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As a general rule of thumb, a three-tier cake will serve around 150 guests. Whilst you will need to consider the number of guests when coming up with your cake design, you will also need to consider the height of the finished cake. If your cake will be displayed in a grand setting with high ceilings, three-tiers will be lost very quickly in this space. There are cost-effective ways to add height to your cake - with simple separator tiers wrapped in ribbons, jewellery, or fresh flowers - all of which add grandeur on a shoestring. You could also add extra cake tiers and offer your guests the option of a second slice of cake or a piece to take home – maybe even updating that old tradition of bridesmaids sleeping with a piece of wedding cake under their pillows and dreaming of future Husbands, by offering guests a dream of the future if they eat the cake as a midnight snack!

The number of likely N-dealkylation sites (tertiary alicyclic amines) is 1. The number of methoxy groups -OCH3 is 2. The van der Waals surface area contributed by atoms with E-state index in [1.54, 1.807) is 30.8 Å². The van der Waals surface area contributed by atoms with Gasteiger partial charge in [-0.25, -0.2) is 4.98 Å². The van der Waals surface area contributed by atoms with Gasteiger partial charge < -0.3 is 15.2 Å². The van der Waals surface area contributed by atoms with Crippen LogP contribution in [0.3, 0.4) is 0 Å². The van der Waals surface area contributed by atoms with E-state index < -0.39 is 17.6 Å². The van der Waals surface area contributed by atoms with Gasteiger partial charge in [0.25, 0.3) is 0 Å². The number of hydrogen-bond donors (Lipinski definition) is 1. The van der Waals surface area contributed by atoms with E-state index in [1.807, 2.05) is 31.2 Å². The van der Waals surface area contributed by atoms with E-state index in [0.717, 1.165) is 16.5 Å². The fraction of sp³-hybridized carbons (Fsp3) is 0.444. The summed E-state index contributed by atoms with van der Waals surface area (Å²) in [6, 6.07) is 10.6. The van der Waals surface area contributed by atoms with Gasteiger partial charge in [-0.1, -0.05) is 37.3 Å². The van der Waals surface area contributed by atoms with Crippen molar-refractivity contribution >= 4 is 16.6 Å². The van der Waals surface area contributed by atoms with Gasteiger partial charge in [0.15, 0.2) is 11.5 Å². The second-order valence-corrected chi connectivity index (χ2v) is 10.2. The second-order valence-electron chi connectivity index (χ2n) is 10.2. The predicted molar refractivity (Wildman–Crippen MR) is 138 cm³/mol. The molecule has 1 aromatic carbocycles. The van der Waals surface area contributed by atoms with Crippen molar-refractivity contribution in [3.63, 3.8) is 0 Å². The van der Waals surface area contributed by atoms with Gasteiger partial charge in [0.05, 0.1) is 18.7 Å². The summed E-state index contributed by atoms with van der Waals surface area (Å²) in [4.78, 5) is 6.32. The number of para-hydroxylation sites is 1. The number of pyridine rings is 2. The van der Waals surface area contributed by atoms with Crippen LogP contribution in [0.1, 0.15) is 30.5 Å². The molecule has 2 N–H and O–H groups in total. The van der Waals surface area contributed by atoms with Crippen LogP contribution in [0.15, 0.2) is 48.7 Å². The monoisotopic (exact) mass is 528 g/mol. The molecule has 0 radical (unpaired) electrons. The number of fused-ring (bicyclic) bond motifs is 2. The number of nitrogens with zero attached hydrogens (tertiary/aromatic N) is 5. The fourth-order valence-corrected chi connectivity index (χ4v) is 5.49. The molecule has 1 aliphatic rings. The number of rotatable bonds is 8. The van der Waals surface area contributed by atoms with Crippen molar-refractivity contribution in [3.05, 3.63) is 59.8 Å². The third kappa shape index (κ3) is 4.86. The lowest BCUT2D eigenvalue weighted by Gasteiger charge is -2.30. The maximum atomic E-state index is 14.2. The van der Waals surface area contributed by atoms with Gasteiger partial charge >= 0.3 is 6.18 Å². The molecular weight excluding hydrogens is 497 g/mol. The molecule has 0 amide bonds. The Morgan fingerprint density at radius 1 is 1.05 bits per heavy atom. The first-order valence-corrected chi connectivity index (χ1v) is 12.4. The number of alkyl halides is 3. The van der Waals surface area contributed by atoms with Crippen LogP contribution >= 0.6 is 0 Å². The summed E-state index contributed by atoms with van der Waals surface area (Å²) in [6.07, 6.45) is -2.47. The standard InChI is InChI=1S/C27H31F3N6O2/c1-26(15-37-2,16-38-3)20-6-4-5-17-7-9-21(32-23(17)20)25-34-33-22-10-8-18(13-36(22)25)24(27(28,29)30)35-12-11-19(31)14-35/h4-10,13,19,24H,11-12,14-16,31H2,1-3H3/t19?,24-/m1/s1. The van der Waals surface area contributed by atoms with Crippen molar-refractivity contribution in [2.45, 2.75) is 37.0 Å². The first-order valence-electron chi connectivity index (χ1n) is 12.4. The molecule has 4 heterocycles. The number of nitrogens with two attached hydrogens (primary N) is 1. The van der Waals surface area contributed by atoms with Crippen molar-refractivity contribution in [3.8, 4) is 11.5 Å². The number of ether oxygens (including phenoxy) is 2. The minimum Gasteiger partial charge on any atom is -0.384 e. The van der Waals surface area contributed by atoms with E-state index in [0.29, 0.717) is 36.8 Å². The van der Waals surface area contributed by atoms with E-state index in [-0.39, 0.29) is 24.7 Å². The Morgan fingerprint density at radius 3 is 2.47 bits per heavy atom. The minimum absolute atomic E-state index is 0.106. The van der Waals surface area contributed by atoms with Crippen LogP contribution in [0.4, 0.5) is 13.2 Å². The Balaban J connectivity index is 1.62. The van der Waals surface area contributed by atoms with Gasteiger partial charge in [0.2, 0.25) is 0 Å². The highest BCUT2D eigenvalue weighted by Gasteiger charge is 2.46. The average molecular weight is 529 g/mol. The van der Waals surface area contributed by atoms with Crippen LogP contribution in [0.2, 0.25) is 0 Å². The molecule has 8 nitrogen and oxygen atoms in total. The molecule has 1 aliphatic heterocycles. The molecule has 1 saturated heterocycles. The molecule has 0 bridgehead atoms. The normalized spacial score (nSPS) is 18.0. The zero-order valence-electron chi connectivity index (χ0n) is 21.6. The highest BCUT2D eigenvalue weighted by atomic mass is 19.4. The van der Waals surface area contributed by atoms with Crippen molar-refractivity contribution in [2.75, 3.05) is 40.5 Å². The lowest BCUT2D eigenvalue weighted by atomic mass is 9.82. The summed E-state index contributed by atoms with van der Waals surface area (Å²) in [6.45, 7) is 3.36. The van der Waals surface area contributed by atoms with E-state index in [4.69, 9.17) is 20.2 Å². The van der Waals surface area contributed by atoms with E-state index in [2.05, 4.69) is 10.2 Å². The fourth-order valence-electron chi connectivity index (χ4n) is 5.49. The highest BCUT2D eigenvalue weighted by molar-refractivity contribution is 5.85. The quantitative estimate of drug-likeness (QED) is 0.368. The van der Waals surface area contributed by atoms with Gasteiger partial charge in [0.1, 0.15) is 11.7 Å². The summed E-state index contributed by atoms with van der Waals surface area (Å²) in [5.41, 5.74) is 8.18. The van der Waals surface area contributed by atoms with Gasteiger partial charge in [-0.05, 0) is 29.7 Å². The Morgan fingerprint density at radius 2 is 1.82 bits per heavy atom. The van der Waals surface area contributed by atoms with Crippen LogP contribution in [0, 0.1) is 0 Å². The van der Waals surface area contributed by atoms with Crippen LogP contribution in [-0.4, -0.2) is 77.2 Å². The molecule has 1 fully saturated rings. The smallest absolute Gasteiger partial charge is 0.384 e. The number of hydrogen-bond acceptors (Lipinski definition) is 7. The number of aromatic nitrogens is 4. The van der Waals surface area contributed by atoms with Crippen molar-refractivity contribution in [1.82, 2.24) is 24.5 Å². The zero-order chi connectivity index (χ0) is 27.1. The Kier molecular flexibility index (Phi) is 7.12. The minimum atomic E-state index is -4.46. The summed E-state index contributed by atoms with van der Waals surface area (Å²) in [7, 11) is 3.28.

Remember, traditions are there to be played with and updated. The wedding cake itself is proof of this. If I could give you just one piece of advice when it comes to choosing your wedding cake, it would be not to neglect this wonderful and integral part of your celebration. It just isn't a party unless there is a cake and this is your one chance to completely indulge in the cake of your dreams. In much the same way as a wedding provides a reason to experience the thrill of bridal dress shopping - with champagne and fittings all for that perfect dress that you will wear for just one day – few of us will find ourselves with the excuse for a massive bespoke cake at many points in our lives.

Modern wedding planning has been very much focused on preparing and capturing the little details. Get this detail right and you will be rewarded with a great cutting the cake picture and all of your guests will enjoy a slice of something delicious on your wedding day. Oh, but don't forget to eat a slice or two yourself... it's your day and it's your cake after all!

Charlotte White is a professional cake designer based in London. Her company, Restoration Cake, has a reputation for creating stunning bespoke celebration cakes that taste as good as they look. Charlotte's first book is due for release in Spring 2014. www.restorationcake.co.uk